GUI overlay on top of the set of apt commands. Synaptic is
not installed by default on Ubuntu now. You have to go
to the Software (orange file folder) application and turn
on Universe and Multiverse. Drop to a terminal and type
"synaptic" and follow the instructions. And as long as it
installs, you can follow up with "sudo synaptic" and search
for packages. You can type "ddrescue" into the Search box
in synaptic and find the package names.
Once a package is installed, in Synaptic you can go back
to that line in the display and do Properties, and the
freshly installed package will be shown as a file list.
It's there you'd see "/usr/bin/ddrescue" and know the
name was ddrescue. Similarly, if you scroll down, you
can see the name of the manual page. So you can do
I was surprised to find Ubuntu mounting my Mac disk that I
set up yesterday. It wasn't that long ago, that only
gparted had a foggy notion of Mac disks. I wouldn't
use gparted to change things on the Mac disk, without
a lot more testing, as I found some pretty serious
problems with it (partition table *destroyed*). Luckily,
I was working with a copy. Even the setup I used yesterday
is a copy I can turf when done.
Mount point: /media/ubuntu/MacintoshHD
The physical device is a simple "counting scheme". The
drives are lettered from a to z, as if this was Disk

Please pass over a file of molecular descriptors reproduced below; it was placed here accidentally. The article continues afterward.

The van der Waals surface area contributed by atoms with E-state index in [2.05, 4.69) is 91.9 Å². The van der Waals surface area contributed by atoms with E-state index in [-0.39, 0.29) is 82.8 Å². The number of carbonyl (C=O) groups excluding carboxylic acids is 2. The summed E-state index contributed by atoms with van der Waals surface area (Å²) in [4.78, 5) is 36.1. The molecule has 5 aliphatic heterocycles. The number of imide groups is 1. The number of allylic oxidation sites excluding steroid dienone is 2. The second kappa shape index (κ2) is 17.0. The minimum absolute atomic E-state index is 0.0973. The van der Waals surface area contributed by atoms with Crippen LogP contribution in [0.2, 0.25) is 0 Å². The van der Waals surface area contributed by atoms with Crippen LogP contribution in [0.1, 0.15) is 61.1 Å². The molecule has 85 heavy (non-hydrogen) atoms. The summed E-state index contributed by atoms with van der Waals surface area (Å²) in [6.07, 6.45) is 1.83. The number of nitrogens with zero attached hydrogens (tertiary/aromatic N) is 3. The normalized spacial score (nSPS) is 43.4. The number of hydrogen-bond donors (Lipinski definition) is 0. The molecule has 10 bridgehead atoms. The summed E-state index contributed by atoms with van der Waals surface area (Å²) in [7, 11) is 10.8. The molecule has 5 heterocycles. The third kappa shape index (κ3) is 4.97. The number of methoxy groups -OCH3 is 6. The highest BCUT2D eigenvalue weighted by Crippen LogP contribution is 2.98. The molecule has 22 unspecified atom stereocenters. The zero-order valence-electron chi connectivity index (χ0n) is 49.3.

Management where the disks are numbered 0..9 say.
So "sdf" is the sixth hard drive detected so far.
The digit that comes after it, is the partition number.
Your first partition is EDI, the second is the HFSPlus partition.
/dev/sdf # Starts at offset 0. A good reference point
# when ddrescue copying.
/dev/sdf1 # Points to the very first sector of the
# first partition.
/dev/sdf2 # Points to the very first sector of the
# second partition.
When you mount a partition, it "goes on top" of a
mount point. before mounting, if you
it would be empty. If there was an actual file in the folder
at this point in time, it "cannot be seen" while the mount
is present. So if we do this...
sudo mount -t hfsplus /dev/sdf2 /media/ubuntu/MacintoshHD
the contents of the Machintosh HD will be showing in Terminal,
not any file(s) in that folder before it was used as a mount
Even Windows has the notion of mount points, as the namespace
needs a root, and things progress downwards from the root. So
while Windows doesn't expose the details of mounting in quite
the same way, some of the concepts are similar. This is why
the vhdmount utility from Microsoft for mounting .vhd files,
it required that C: be an NTFS partition. and that hints
that this was a byproduct of needing the mount a bitmap
style thing. Several commercial softwares found a way to
do that, without constraints.
I would stick with Ubuntu Bionic Beaver for the moment,
as you'll get some pretty recent versions of packages.
The only thing I don't like, is mounting RW by default,
and then needing to use, say, "sudo remount -o ro" to
make it read only.
But your first priorities right now, are ddrescue to
make a copy, and perhaps "SmartMonTools" and smartctl,
to find out how healthy the SMART table is on the
sick drive. The only kinds of disks that don't
have SMART, might be SCSI and SAS, whereas a lot
if IDE or SATA should have SMART. When you use a USB
tether, that may block SMART passthru. A direct connection
to a desktop disk cable, will enable SMART.